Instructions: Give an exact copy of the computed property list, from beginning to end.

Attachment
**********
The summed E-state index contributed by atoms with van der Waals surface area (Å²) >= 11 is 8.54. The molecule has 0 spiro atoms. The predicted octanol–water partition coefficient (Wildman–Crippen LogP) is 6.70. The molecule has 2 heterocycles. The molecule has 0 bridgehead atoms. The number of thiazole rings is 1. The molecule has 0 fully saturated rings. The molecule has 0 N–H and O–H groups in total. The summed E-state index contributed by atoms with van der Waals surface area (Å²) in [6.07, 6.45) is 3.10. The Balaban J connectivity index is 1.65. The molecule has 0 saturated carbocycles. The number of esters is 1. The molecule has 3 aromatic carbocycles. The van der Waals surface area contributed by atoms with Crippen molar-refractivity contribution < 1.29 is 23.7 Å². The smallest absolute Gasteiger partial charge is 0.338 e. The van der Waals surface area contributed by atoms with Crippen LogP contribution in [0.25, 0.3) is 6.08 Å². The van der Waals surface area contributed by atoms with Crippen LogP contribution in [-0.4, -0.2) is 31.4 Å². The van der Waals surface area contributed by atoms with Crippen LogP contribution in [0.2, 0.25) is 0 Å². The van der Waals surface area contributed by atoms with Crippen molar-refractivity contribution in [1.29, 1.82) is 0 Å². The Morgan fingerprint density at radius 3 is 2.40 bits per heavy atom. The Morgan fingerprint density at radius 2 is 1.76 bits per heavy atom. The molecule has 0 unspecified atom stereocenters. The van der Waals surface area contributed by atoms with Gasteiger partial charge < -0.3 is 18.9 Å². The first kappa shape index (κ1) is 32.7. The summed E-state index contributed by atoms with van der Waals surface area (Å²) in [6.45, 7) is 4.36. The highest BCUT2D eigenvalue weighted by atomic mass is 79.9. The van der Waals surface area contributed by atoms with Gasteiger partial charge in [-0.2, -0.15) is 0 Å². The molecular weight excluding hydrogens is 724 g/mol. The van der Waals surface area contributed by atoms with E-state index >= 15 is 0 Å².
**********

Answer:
The summed E-state index contributed by atoms with van der Waals surface area (Å²) >= 11 is 8.54. The molecule has 0 spiro atoms. The predicted octanol–water partition coefficient (Wildman–Crippen LogP) is 6.70. The molecule has 2 heterocycles. The molecule has 0 bridgehead atoms. The number of thiazole rings is 1. The molecule has 0 fully saturated rings. The molecule has 0 N–H and O–H groups in total. The summed E-state index contributed by atoms with van der Waals surface area (Å²) in [6.07, 6.45) is 3.10. The Balaban J connectivity index is 1.65. The molecule has 0 saturated carbocycles. The number of esters is 1. The molecule has 3 aromatic carbocycles. The van der Waals surface area contributed by atoms with Crippen molar-refractivity contribution < 1.29 is 23.7 Å². The smallest absolute Gasteiger partial charge is 0.338 e. The van der Waals surface area contributed by atoms with Crippen LogP contribution in [0.25, 0.3) is 6.08 Å². The van der Waals surface area contributed by atoms with Crippen LogP contribution in [-0.4, -0.2) is 31.4 Å². The van der Waals surface area contributed by atoms with Crippen LogP contribution in [0.2, 0.25) is 0 Å². The van der Waals surface area contributed by atoms with Crippen molar-refractivity contribution in [1.29, 1.82) is 0 Å². The Morgan fingerprint density at radius 3 is 2.40 bits per heavy atom. The Morgan fingerprint density at radius 2 is 1.76 bits per heavy atom. The molecule has 0 unspecified atom stereocenters. The van der Waals surface area contributed by atoms with Gasteiger partial charge < -0.3 is 18.9 Å². The first kappa shape index (κ1) is 32.7. The summed E-state index contributed by atoms with van der Waals surface area (Å²) in [6.45, 7) is 4.36. The highest BCUT2D eigenvalue weighted by atomic mass is 79.9. The van der Waals surface area contributed by atoms with Gasteiger partial charge in [-0.2, -0.15) is 0 Å². The molecular weight excluding hydrogens is 724 g/mol. The van der Waals surface area contributed by atoms with E-state index >= 15 is 0 Å².